Dr. John Mathieson, clinical director of PACS (left) and David Grimm, network section head, both of Vancouver Island Health Authority in Victoria, B.C., Canada, work with a network that incorporates nuclear medicine, MRI, CT, angiography, ultrasound and x-ray.

It’s a minefield out there! No, not the Middle East — we’re talking networks. Bigger, faster, and more expensive every day, they’re also rife with potential hazards. Is your organization up to speed on the latest developments?

It should be, if it’s on the ever-growing list of facilities that are, or will be, homes to networks. A representative cross section is VHA Inc., a member-owned healthcare cooperative in Irving, Texas. VHA surveyed 300 of its shareholder and partner organizations and found that 29 percent already have picture archiving and communications systems (PACS), and another 47 percent intend to purchase one.

Right now, 45 percent of 400-plus bed hospitals have a shared archive, says IMV Medical Information Division (Des Plaines, Ill.). Frost and Sullivan (San Jose, Calif.) expect 65 percent of all hospitals to have PACS by 2007. The average amount budgeted in 2002 for PACS in 200-plus bed hospitals was $2.1 million, nearly triple the budget from three years earlier. In 2001 alone, healthcare spent $18.2 billion on telecommunications, a figure that could reach $24.1 billion by 2005.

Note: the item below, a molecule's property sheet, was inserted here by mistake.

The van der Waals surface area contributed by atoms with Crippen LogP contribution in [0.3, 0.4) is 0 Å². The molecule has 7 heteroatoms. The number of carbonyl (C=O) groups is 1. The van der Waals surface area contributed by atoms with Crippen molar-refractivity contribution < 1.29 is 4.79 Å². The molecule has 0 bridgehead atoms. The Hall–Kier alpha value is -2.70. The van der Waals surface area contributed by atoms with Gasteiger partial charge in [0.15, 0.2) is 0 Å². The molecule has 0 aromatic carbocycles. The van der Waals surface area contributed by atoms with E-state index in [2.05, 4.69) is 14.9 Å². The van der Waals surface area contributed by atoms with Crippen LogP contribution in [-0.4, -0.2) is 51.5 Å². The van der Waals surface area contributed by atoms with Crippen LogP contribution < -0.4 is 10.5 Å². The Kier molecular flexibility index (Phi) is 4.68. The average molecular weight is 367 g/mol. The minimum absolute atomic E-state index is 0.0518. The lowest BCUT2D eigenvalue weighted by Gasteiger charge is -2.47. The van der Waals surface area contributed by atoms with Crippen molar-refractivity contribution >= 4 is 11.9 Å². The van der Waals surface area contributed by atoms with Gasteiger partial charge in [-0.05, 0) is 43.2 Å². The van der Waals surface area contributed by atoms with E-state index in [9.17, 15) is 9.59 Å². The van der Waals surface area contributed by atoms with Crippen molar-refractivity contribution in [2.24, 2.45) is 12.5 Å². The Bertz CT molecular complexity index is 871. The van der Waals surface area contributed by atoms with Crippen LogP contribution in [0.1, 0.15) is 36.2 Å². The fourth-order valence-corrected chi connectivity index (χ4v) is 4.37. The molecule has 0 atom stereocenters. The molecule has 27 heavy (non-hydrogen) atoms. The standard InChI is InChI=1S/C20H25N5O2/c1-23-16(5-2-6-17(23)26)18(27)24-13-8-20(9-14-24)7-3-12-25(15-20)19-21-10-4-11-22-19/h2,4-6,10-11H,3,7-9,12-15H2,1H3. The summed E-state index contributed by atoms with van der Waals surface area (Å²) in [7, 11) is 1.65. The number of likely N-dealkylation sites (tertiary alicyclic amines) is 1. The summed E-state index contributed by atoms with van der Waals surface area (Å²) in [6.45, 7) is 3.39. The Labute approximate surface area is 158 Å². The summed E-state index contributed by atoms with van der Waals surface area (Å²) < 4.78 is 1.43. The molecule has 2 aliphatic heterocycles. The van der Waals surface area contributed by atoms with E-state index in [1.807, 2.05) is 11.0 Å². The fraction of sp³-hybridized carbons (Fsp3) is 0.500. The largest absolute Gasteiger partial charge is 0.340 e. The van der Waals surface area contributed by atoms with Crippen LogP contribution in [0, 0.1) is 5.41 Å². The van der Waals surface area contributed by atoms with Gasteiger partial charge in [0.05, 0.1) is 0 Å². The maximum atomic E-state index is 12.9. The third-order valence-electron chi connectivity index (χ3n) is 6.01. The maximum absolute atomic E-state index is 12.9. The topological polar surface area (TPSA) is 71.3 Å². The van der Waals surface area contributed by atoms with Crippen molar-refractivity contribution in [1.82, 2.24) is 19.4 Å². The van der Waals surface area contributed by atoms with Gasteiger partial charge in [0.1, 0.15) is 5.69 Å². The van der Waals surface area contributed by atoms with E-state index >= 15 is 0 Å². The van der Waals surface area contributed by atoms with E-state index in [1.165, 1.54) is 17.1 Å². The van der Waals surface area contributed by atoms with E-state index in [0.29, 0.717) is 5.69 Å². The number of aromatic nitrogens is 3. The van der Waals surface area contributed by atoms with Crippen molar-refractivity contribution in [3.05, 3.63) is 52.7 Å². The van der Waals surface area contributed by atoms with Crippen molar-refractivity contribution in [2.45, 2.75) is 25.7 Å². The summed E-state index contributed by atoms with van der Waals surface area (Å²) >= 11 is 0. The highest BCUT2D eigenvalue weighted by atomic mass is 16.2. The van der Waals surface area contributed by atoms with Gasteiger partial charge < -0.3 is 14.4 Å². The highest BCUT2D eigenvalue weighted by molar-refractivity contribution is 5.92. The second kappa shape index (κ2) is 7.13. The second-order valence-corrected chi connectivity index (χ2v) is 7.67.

That’s a lot of networking dollars. Don’t throw away any of them on mistakes you can avoid. Here’s what experts say.

Measure twice, cut once
What’s the word if you’re in the planning stages? Get it right the first time, says Chris Petillo, PAC systems manager for Mount Sinai NYU Health in New York City, is planning a hospital network — a big one.

Petillo says, “We have more than one hospital joining in on NYU’s PACS. We have the NYU Medical Center, the NYU School of Medicine, and the outpatient centers. Going down the road we’ll also have the Hospital for Joint Diseases. We might have NYU Downtown Hospital and some other places as well. We also have four or five little outpatient centers scattered that have T1s that are being upgraded to wireless.

Please refer to the February 2003 issue for the complete story. For information on article reprints, contact Martin St. Denis